Another model that shows dramatic change among different years is the Piper Seminole (see " Lord of the Light Twins," page 88). Essentially, Seminoles fall into two camps: those built from 1978 through 1982, when production ceased amidst company troubles, and those built in 2001 and after (although the Seminole was back in production in 1988, and deliveries began in earnest in 1995, only a handful were made each year prior to 2000). For simplicity, we'll refer to them as 1979 and 2001 Seminoles.

Airline Transportation Professionals Inc. (ATP) has outlets across the country that specialize in training pilots in accelerated fashion for various checkrides, as well as providing a full curriculum for budding professional pilots. All ATP locations use Seminoles for multiengine training, and the company's instructors go so far as to recommend that an applicant prepare for his or her checkride in either 1979 or 2001 Seminoles, and minimize any cross-over time. The concern is that to teach the differing placement of the ignition, battery and alternator, and fuel pump rocker switches, as well as other electrical equipment switches, would add unwanted time to the program and possibly add to confusion during the stress of a checkride. That's an important thought to keep in mind, even if you aren't training for an additional certificate or rating. An emergency can be stressful, too.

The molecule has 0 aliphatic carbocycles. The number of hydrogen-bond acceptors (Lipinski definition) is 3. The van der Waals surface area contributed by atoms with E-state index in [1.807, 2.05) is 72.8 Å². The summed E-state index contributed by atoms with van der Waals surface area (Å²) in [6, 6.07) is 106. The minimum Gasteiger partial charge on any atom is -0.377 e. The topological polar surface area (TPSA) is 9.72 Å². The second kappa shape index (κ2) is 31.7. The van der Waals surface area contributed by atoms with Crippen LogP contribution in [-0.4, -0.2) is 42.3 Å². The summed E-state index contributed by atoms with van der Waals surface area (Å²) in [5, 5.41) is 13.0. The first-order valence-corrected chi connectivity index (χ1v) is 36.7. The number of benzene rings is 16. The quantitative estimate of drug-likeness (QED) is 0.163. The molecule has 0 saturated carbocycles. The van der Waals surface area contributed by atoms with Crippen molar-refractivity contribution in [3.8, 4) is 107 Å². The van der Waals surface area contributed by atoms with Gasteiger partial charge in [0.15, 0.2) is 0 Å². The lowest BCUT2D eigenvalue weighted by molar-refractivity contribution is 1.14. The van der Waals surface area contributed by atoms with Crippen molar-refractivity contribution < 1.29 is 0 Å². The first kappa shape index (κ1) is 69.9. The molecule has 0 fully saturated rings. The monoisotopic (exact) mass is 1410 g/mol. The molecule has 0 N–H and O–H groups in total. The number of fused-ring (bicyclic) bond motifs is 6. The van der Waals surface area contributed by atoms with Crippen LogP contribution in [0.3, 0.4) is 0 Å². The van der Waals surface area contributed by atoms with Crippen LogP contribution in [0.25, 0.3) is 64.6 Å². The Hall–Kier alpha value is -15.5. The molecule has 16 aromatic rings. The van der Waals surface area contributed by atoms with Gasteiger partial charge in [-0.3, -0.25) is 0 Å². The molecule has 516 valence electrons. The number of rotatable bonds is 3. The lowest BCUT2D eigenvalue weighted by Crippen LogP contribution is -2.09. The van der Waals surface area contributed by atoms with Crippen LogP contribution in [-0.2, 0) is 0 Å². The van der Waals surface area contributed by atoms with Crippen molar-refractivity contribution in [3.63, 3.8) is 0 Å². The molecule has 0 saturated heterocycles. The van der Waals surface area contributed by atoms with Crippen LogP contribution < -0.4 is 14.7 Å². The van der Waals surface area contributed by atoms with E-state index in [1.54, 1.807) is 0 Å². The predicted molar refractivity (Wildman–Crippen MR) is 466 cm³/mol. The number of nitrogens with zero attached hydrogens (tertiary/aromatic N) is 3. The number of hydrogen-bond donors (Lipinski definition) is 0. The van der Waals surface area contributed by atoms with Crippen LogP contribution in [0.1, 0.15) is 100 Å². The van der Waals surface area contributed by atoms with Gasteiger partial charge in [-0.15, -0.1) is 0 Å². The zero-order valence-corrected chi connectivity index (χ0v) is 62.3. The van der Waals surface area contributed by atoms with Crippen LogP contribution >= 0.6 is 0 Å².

On the 1979 Seminole, most of the electrical switches — including battery, alternator, mags, pumps, starters, and lights — are located on the left side panel. While close to the pilot, there is some awkward twisting involved to manipulate them, especially during engine start, so when the Seminole resumed production in 2001, Piper relocated most of these switches. The mags got plastic guards, the kind that protect the switches from the pilot's knees, also adding a little extra fumble to get to them. But for the most part, the changes make the cockpit work better.

And other Pipers...

While the older Piper Archers seem to have more legroom — this from an AOPA staff pilot who stands 6 feet 7 inches tall — late-model Archers (those manufactured since 1994, known as Archer IIIs) have a series of differences not unlike their Seminole counterparts that both modernize and organize the cockpit.

Namely, the electrical switches have relocated to sunnier climes on the overhead panel from their previous location in the lower center of the instrument panel. Hank Kumpunem, chief flight instructor at U.S. Flight Academy in Denton, Texas, says, "It appeals to everyone, it seems, and they say, 'It feels like I'm all grown up now, flying something more sophisticated.'" Pilots of vintage Archers recall that the master switch has two "sides," a battery side and an alternator side, and often both are selected at the same time during airplane start-up. However, the newer Archers have separate battery and alternator switches (as do other new Pipers), and this caused one staff pilot to report an error on his part when flying a new Archer after logging many hours in the older versions. "I flew around the pattern in one of the new ones with the alternator off. I noticed it when the GPS navigator started to fail with a flashing light show," says the pilot.